The city of Las Pinas did it before by building the Zapote River Drive—a 15-kilometer road project linking Daang Hari Road in Muntinlupa to the Cavitex Toll Road in Las Pinas by following the meandering Zapote River and enabling motorists to bypass the perennially congested Alabang-Zapote Road. Along with the construction of the two-way river road, Zapote River was dredged, cleared of rubbish, and rehabilitated to mitigate flooding during the rainy season, and to stimulate livelihood programs along its banks.
Now comes a much more ambitious plan to rehabilitate the 25-km Pasig River and build an elevated expressway alongside arguably the country’s most historic, most celebrated, yet most polluted waterway.
It’s an undertaking that probably only the government or the country’s largest company can take on.
It seems the latter has taken on the challenge. Pasig River may finally have a real shot at a total makeover, if the P95.40-billion plan by San Miguel Corp (SMC) to build the Pasig River Expressway (PAREX) passes the ongoing government review.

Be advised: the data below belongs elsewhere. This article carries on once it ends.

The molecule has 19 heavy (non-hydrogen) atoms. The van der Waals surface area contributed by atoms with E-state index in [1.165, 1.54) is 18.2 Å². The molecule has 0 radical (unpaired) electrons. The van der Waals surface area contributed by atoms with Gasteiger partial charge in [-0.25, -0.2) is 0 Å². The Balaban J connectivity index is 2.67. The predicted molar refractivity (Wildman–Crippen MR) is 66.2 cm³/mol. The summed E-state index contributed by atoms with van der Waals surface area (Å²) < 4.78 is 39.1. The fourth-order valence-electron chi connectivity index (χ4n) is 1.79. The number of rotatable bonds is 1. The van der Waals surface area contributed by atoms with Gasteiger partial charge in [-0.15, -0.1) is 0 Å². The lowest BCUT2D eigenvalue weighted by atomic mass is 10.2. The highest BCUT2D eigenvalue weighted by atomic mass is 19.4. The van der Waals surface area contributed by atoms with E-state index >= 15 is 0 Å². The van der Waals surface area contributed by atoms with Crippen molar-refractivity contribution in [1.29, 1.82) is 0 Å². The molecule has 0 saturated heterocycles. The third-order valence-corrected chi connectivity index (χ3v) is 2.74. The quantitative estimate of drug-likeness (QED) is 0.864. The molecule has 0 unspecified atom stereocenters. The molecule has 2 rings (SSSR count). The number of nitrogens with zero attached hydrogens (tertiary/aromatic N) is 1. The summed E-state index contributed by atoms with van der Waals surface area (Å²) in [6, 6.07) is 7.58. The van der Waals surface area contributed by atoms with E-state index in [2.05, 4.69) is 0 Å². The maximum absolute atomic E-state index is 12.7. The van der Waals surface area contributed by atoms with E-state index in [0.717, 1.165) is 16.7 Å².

SMC president and COO Ramon S. Ang said that the PAREX project represents a “solution within a solution”—a means to solve Metro Manila traffic, with minimal disruption on existing cities and roads, with a built-in solution to clean up and improve the flow of water throughout the entire length of the Pasig River.
“Of all the projects we have done, this will perhaps be among the most challenging, and at the same time, the most fulfilling. Not only will we be building a much-needed direct link between eastern and western Metro Manila, but we will also be leading a historic effort to bring the Pasig River back to health,” he added.
Ang explained that to build the 19.40-km, 6-lane elevated expressway along the banks of the river, the river bed has to be dredged and cleared of decades of debris and garbage to attain its optimum depth and ensure the constant flow of water. This, he added, will also help address flooding in Metro Manila.
The Pasig River Expressway, which will start from Radial Road 10 (R10) in the City of Manila and end at a connection to the South East Metro Manila Expressway (SEMME), otherwise known as Circumferential Road 6 (C6), is seen to reduce travel time from Manila to Rizal to just 15 minutes.
From R10, or the port area, it will have entry and exit points at the University Belt area, San Juan, Buendia, Mandaluyong, Makati, Rockwell, Edsa, Pioneer Street, Bonifacio Global City, C5, before terminating at C6.
It is seen to provide an alternative and faster access to the country’s largest business districts—Makati, Ortigas, and BGC.
The project is under a proposed built-operate-transfer (BOT) scheme for a concession of just 30 years, after which the government takes over the vital infrastructure assets.